HoopsHD begins its annual season preview series by focusing on new Coppin State head coach Juan Dixon. This year marks the 15th anniversary of 1 of the highlights of Coach Dixon’s career: winning the 2002 NCAA title as a member of the Maryland Terrapins and the MOP award as the best player in the tourney. After graduating with the most 3PM in school history, he was drafted in the 1st round of the 2002 NBA draft by the Wizards and spent a decade in the NBA/overseas. The Eagles are hoping he can bring some of his March Magic back to his hometown of Baltimore, where his aunt Sheila served as the city’s 1st female mayor. HoopsHD’s Jon Teitel got to chat with Walt Williams about his fellow Maryland All-American and what made him such a great player.
Maryland coach Gary Williams 1st noticed Juan at an AAU tourney in Georgia when he dove for a ball while his team was down by 20 PTS with 2 minutes to go: what made Williams such a great coach? Hustle was a huge part of Juan’s makeup: he would not have been half the player he was if he did not play so hard. His toughness helped him get to the next level but he also had quickness and fantastic skills. Gary grabbed that intensity out of all of his players so we always played hard. He emphasized our effort level but would not get on our case if we missed a shot.
Take me through the 2001 NCAA tourney:
Juan scored 13 PTS in a 10-PT win over Georgetown: what did it mean to you to see your alma mater beat a team that used to be 1 of your main archrivals until the schools discontinued the annual series in 1980? We are the top 2 teams in the area so we always hoped for the opportunity to get bragging rights in the DMV. 1 of my biggest regrets is that I did not get to play against them more.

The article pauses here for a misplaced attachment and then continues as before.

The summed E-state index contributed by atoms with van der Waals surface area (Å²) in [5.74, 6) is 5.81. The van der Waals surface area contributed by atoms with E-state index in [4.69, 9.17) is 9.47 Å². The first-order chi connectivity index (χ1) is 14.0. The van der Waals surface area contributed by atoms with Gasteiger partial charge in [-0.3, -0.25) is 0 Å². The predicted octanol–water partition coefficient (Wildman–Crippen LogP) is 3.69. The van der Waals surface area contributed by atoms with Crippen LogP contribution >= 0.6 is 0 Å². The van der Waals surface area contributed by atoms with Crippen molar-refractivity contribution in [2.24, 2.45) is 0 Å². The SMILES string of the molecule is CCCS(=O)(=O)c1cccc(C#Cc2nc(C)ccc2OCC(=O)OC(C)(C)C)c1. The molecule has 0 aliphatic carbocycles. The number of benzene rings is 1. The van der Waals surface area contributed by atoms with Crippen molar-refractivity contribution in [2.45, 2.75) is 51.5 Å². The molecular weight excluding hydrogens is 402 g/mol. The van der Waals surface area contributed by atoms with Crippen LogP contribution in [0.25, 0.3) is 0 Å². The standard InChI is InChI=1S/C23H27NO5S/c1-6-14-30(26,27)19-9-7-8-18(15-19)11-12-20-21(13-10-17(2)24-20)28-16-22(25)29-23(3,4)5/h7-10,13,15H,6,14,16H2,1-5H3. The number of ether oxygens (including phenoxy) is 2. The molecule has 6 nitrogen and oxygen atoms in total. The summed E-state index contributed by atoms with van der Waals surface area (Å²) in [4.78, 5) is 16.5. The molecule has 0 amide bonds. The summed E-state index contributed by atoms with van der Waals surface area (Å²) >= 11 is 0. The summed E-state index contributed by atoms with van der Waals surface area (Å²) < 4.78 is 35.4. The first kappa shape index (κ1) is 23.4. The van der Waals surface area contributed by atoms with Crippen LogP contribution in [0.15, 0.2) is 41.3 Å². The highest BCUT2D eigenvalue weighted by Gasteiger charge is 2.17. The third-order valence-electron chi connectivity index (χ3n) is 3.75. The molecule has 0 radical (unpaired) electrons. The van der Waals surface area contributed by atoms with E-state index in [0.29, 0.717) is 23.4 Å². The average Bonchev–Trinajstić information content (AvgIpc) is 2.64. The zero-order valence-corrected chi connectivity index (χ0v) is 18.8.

Maryland was up by 22 PTS in the 1st half of the Final 4 before eventual champion Duke came all the way back to win by double-digits: where does that rank among the most devastating losses of his career? We were controlling the game until Duke became more aggressive and the referees allowed them to be a lot more hands-y.
In 2002 he was named ACC Athlete of the Year/1st-team All-American: what did it mean to him to win such outstanding honors? I think it meant a great deal to him after he overcame some personal battles and had the confidence in himself and a coach who believed in him. He was not a top player coming into college but the coaching staff taught him how to play and it resulted in him becoming a great player.
In the 2002 NCAA tourney title game he scored 18 PTS to beat Indiana en route to being named tourney MOP: what did it mean to him to win the title, and how did being named MOP change his life? That is something that you will have the rest of your life. It was a veteran-laden team in an era of 1-and-done players who were heavily recruited. Gary chose to recruit guys who would stay in the program for 4 years and he helped them grow so that they would be great as seniors who played together as a team. They had players at every position across the board and they bought into what Gary was saying. Juan rose to the occasion and made big shots down the stretch.